UC Irvine Medical School Will Study THC’s Effects on Adolescents’ Brain Development

By, Valli Herman

Science may one day be able to answer a pressing question many parents have had about their adolescent children’s difficult behavior: Is it a passing teenage phase, or is it a result of using marijuana? And if cannabis is to blame, how, how much, and why?

Researchers in the School of Medicine at the University of California, Irvine, are embarking on a four-year study to understand the impact of cannabis use on adolescent brain development. The work is underway now that the university’s newly created Center for the Study of Cannabis in July 2018 formally won its first major grant, totaling $9 million from the National Institute on Drug Abuse, part of the National Institutes of Health.  

Daniele Piomelli, a professor of anatomy and neurobiology at the UCI School of Medicine, will lead the research at the university’s cannabis center, where he also serves as director. It’s significant that one of the first major, federally funded studies on cannabis will attempt to determine whether cannabis use has a lasting impact on the developing brains of adolescents, a demographic with high usage rates.

According to UCI:

“Teenage boys and girls experiment with cannabis more than any other recreational substance, and a substantial percentage of them (5.8 percent of 12th graders in 2013) also tried synthetic cannabis substitutes such as spice and K2. Though striking, these numbers are likely to grow in the near future as risk perception of cannabis’s potential consequences continues to decrease.”

Specifically, Piomelli and a group of UCI investigators will conduct animal studies to determine whether exposure to delta-9-tetrahydrocannabinol (THC) during adolescence causes persistent changes within the endocannabinoid system’s functions.

The millions of dollars from the NIH offer not just financial support, Piomelli said, “but the grant also gives validation to the whole effort.” Piomelli and his team spent two years gathering data and conducting preliminary research to compile the 750-page grant proposal. After scientists throughout the United States reviewed the proposal, Piomelli’s team received 50 pages of critiques.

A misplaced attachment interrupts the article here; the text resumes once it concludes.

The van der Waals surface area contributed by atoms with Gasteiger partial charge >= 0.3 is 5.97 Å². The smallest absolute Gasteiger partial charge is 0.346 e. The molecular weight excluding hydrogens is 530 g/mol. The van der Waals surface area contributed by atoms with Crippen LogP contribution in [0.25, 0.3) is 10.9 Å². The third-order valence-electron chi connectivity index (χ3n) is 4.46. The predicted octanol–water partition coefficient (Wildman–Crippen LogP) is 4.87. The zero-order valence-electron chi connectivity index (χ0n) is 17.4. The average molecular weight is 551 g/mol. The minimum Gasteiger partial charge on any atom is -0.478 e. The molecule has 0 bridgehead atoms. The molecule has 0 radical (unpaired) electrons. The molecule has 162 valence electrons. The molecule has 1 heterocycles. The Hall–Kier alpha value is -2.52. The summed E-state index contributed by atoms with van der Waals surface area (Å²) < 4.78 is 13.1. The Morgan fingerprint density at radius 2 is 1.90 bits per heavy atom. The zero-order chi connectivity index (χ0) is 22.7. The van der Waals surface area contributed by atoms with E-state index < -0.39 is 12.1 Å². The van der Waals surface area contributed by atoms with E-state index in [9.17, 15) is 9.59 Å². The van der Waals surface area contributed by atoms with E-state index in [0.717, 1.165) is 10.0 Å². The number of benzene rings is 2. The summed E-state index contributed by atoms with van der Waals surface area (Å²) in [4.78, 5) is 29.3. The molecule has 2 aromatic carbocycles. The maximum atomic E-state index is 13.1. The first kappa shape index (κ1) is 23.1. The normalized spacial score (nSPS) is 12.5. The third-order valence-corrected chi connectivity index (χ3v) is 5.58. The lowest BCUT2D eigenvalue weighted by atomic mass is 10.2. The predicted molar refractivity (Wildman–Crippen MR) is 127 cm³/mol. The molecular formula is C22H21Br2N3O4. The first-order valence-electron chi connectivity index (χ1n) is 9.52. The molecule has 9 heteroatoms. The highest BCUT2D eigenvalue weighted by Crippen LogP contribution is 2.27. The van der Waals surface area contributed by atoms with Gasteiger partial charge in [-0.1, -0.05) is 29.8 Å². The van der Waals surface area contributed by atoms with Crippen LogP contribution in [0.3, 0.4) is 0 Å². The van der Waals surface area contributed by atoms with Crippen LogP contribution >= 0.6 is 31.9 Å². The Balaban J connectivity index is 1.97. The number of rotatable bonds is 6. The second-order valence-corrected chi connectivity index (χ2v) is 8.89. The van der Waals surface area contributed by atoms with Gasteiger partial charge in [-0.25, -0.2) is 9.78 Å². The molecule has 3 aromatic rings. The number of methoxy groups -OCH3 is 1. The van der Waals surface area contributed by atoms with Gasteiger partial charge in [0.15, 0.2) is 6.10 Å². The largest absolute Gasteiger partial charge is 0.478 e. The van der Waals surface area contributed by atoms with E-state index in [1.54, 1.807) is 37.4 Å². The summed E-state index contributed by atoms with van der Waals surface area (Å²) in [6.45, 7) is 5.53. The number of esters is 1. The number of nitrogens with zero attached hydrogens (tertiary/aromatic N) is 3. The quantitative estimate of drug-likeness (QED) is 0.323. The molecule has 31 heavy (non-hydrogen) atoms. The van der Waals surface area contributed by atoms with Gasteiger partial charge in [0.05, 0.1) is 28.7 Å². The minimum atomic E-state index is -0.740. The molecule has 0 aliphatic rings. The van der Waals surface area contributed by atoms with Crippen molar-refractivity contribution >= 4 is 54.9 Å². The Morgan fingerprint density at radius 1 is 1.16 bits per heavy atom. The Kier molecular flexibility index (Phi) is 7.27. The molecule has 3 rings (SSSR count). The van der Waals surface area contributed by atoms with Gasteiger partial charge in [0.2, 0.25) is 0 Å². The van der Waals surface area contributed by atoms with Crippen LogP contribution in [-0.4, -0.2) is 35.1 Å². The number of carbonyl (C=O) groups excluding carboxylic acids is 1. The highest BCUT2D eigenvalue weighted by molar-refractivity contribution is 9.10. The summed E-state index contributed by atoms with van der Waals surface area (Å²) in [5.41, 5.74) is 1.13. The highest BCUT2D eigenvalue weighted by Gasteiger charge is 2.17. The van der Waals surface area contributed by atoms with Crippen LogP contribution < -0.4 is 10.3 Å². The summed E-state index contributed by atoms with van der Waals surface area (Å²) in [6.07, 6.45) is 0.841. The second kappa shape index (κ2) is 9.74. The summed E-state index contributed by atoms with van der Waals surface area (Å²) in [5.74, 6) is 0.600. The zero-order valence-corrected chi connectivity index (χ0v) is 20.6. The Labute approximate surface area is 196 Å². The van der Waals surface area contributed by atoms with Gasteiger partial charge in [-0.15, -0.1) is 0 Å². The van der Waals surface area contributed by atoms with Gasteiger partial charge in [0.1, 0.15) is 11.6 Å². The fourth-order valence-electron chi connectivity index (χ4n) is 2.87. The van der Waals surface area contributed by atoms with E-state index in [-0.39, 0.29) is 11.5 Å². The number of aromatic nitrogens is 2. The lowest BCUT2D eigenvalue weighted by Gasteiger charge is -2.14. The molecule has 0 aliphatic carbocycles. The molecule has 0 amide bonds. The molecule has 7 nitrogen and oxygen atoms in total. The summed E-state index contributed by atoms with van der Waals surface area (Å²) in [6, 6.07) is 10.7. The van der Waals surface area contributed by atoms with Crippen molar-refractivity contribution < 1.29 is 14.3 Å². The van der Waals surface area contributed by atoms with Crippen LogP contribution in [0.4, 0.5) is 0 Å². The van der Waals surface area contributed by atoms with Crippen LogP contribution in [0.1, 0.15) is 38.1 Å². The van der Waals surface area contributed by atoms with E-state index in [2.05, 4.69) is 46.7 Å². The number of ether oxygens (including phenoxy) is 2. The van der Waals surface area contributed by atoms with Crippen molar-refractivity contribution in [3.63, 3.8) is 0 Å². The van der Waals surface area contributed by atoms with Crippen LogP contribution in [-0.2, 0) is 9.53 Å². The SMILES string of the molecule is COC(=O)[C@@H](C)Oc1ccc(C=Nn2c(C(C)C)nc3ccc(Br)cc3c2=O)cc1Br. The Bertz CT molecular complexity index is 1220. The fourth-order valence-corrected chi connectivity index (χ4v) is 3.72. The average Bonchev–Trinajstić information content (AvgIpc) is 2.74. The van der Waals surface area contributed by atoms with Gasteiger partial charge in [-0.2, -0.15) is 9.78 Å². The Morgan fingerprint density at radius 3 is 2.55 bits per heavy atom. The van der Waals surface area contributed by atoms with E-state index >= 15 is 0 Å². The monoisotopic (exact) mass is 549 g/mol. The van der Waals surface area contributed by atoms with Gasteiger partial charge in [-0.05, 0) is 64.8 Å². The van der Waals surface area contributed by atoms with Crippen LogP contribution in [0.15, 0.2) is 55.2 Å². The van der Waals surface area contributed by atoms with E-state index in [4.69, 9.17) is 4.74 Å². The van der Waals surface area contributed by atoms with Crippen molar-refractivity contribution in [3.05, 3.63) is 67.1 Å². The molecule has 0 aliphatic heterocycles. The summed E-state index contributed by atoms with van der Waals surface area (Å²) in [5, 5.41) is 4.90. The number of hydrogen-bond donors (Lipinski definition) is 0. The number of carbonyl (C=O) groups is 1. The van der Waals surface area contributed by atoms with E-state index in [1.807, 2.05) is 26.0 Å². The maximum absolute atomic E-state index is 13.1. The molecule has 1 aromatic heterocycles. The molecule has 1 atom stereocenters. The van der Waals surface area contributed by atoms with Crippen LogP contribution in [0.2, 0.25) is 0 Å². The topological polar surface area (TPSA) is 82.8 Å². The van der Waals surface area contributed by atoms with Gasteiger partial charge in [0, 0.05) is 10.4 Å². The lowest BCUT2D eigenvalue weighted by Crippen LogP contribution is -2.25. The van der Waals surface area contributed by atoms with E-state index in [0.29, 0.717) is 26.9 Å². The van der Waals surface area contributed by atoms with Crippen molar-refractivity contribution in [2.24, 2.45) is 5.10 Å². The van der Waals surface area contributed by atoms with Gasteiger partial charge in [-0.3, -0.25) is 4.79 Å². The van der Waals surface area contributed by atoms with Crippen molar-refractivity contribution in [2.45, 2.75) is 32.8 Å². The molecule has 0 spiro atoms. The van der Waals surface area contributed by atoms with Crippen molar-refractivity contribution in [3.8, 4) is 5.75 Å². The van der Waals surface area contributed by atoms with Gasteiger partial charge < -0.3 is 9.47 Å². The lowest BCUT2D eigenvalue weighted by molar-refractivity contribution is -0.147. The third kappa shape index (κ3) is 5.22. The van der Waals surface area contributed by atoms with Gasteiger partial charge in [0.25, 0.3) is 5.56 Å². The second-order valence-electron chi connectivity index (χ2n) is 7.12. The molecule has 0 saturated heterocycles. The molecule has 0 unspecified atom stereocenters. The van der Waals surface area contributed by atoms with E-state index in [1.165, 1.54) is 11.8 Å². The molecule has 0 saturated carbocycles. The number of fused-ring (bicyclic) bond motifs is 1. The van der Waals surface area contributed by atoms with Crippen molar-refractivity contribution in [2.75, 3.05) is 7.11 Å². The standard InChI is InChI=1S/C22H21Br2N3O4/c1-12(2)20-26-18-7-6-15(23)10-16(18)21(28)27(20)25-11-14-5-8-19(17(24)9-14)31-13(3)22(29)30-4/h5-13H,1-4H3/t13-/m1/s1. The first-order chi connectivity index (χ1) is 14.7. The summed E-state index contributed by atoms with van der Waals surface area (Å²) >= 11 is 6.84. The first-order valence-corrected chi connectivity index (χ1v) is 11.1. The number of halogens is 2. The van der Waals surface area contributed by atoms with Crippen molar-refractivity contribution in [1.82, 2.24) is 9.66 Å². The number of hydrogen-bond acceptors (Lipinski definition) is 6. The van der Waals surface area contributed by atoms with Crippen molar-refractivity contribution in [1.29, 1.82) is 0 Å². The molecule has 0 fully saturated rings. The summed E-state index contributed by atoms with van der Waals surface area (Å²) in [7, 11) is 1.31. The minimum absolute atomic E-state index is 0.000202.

The interdisciplinary team’s initial studies at UCI will build on those of other researchers that indicate THC has an effect on the adolescent brain.

“We can look at these effects in a very deep and mechanistic way and understand at the molecular level, at the cellular level, at the synaptic level how these changes occur,” he said. “Also, what is really important to us: At what dose level of THC do these changes start to appear?

“This is something other investigators don’t fully appreciate, but it’s important to understand, and not just that the substance produces an effect, but at what concentration, or rather what dose, that the substance produces the effect. This is fundamental to harm reduction and prevention.”

The study could help guide future regulations, public health policies, and additional research. It also may provide important context for parents who face a familiar scenario.

“Think about it this way: Your child, who is maybe 13 or 14, avows that she has smoked pot. How concerned should you be?  What advice can you give them?

“As a father of a daughter who went through adolescence at one point, I would have very much liked to know what exposure to cannabis — maybe once, or once a week or once a month — has no effect on the development of her brain. We don’t really know. I would have liked to have had that kind of information,” Piomelli said.

Other recent studies have indicated a need for additional research, according to Piomelli, especially one in particular: “They found if you are able somehow to boost the cannabinoid system in the rat brain when the rat is an adolescent, and if you keep the system activated, then when the rat becomes an adult, the rat behaves as an adult as if it was still adolescent.”

The rats didn’t ingest cannabis in that experiment, but instead were using their own cannabinoid system–their own cannabinoid-like molecules.

“Basically, this suggests having a cannabinoid system is an integral part for us, as mammals, being adolescent. An integral part of their behavior is adolescent. The fact that they are more prone to play than adults are. They have certain propensity to social behavior. They enjoy social behavior and interacting with their peers. These are all exquisite features of adolescence. They seem, at least in part, to be underpinned by the activity of the cannabinoid system,” Piomelli said.

“This is really important because if the [cannabinoid]  system is crucial to adolescent behavior then using too much THC during adolescence could be detrimental,” he said.

“The issue is actually quite puzzling and mysterious,” Piomelli said. “Despite some claims to the opposite, [THC] is actually a fairly safe molecule. It’s actually hard to kill people with THC. Actually, you can’t.

“So, the question is why is it that a compound that is not so toxic can, when the brain is exposed to it during adolescence, cause long-term changes? From a neurobiological perspective, it is a fascinating issue. It is not that easy to change the brain.”

Piomelli’s team aims to have an answer to that question and more in two to three years as the study progresses.

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